Assembly Standards

In 2003, Tom Knight published a technical report on a standard for physical composition of genetic parts. He called parts that adhered to the standard BioBricks. Tom’s key innovation is to design a standard that enabled any two parts (that adhered to the standard) to be assembled together. All of a sudden, this meant that two people on opposite sides of the world could design two parts and those parts would be compatible with one another. Moreover, since the same process could be used to assemble any two parts together, the process could then be refine and optimized. Now the collection of genetic parts that adhere to the original BioBrick standard has grown to over 3000, largely due to the efforts of undergraduate teams in the iGEM competition.

Of course, it’s no secret that Tom’s original standard isn’t perfect. Its biggest drawback is that it leaves an 8 bp scar site between adjacent parts. Thus, you can’t use Tom’s standard to assemble protein domains together. To address this limitation, new standards have been developed. For example, Ira Phillips and Pam Silver designed a modification to Tom’s standard that reduces the scar site to just 6 bp. As did Kristian Muller, Katja Arndt, Raik Grunberg and the 2007 Freiburg iGEM team. Others, like Chris Anderson and co. at UC Berkeley, have designed entirely new assembly standards that are not backwards-compatible with Tom’s standard. Even Tom has designed updates to his own standard.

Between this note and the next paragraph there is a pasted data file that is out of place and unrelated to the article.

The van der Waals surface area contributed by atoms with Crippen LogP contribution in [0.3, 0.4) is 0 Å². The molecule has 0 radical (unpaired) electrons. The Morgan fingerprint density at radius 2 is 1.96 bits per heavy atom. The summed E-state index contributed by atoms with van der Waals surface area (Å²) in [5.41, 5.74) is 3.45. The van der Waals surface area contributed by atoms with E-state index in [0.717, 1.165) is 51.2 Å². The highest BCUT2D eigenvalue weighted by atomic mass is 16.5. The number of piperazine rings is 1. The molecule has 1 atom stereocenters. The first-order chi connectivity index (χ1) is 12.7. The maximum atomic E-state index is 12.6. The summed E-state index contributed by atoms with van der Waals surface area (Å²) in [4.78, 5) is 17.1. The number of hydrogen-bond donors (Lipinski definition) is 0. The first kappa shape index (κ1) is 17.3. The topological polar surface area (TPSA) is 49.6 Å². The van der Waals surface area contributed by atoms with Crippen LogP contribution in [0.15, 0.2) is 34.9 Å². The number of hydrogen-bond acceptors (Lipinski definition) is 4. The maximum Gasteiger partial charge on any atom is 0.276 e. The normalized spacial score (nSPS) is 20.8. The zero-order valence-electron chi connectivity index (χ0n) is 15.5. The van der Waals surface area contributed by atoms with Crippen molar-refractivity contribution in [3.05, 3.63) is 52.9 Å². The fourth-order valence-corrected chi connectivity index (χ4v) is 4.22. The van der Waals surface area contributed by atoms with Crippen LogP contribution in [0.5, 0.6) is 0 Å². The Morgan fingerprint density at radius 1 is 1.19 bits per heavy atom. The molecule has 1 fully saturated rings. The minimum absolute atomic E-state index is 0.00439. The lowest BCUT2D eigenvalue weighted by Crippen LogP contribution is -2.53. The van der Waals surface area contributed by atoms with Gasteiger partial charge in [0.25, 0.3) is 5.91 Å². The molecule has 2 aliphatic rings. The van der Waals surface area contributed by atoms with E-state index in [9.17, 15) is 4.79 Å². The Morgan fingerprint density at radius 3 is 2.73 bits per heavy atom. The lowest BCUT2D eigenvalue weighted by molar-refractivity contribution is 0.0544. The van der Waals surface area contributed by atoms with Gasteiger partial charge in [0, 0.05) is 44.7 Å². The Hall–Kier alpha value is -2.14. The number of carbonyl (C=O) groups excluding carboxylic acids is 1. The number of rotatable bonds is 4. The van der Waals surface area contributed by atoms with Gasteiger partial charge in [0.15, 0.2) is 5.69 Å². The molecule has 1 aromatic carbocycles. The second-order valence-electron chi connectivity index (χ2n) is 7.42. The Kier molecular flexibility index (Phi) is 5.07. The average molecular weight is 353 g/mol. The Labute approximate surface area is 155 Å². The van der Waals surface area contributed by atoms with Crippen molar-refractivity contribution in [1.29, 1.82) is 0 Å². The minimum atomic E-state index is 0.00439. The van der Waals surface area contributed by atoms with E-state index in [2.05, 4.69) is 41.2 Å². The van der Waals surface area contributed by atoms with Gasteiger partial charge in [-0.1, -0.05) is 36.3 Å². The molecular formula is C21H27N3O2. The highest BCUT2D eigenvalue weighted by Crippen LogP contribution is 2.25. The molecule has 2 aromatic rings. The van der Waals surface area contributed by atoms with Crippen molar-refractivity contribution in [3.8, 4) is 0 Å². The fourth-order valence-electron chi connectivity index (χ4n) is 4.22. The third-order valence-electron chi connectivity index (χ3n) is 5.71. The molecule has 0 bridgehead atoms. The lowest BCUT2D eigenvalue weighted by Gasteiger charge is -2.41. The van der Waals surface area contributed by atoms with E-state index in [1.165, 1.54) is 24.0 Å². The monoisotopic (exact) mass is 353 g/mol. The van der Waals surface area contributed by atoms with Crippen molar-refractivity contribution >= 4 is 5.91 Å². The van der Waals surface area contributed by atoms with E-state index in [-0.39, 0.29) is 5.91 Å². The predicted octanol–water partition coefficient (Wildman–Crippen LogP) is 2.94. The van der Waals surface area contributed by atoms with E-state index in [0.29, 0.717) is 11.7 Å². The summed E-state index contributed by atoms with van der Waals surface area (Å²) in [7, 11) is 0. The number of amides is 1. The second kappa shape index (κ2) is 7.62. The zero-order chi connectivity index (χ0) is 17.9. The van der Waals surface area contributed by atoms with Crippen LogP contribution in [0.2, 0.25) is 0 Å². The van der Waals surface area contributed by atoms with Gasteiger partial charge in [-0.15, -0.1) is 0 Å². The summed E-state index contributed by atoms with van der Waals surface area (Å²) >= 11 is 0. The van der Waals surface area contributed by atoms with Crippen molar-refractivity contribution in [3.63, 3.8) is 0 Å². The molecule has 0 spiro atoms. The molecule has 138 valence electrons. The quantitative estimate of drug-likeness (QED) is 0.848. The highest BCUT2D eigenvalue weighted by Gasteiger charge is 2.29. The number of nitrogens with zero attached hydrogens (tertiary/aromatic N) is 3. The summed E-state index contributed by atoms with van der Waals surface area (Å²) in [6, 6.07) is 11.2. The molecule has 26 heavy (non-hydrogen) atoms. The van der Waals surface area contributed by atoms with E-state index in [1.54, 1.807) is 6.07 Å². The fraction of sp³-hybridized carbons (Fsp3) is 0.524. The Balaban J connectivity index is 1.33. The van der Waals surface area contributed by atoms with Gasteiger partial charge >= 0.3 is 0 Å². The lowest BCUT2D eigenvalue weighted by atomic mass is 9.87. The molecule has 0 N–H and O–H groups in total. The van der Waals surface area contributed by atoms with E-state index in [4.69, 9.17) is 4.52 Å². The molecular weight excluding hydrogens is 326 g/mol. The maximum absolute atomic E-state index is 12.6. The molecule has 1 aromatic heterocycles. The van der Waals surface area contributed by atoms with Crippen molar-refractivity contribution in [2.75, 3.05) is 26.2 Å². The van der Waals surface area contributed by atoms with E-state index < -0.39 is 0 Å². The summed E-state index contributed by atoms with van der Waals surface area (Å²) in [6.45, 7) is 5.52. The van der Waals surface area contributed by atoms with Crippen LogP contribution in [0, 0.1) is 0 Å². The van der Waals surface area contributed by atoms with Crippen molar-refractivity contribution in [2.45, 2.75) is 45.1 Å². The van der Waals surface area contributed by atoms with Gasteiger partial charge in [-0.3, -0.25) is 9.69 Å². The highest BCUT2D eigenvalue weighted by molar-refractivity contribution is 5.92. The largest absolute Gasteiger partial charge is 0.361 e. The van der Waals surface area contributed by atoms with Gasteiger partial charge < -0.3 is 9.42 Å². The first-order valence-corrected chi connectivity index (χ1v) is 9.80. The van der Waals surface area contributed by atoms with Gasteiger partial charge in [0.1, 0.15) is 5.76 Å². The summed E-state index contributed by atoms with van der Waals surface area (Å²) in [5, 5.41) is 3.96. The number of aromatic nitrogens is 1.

All the standards have their pro’s and con’s and it is not yet clear which standard(s) should or will “win”. What is clear is that organizations like the BioBricks Foundation, iGEM, SynBERC, and the Registry of Standard Biological Parts (heck, even Ginkgo!) have to balance between two competing goals. The first is supporting innovation around new methods and standards for part assembly. The second is to gain the network advantages of having a large group of people all using the same standard and sharing and reusing parts. Standards setting and adoption isn’t a trivial task. We only have to look to the VHS vs. betamax format wars followed by the HD-DVD vs. Blu-ray wars to know that it’s not simply the first standard or even the technically superior standard that gets adopted.

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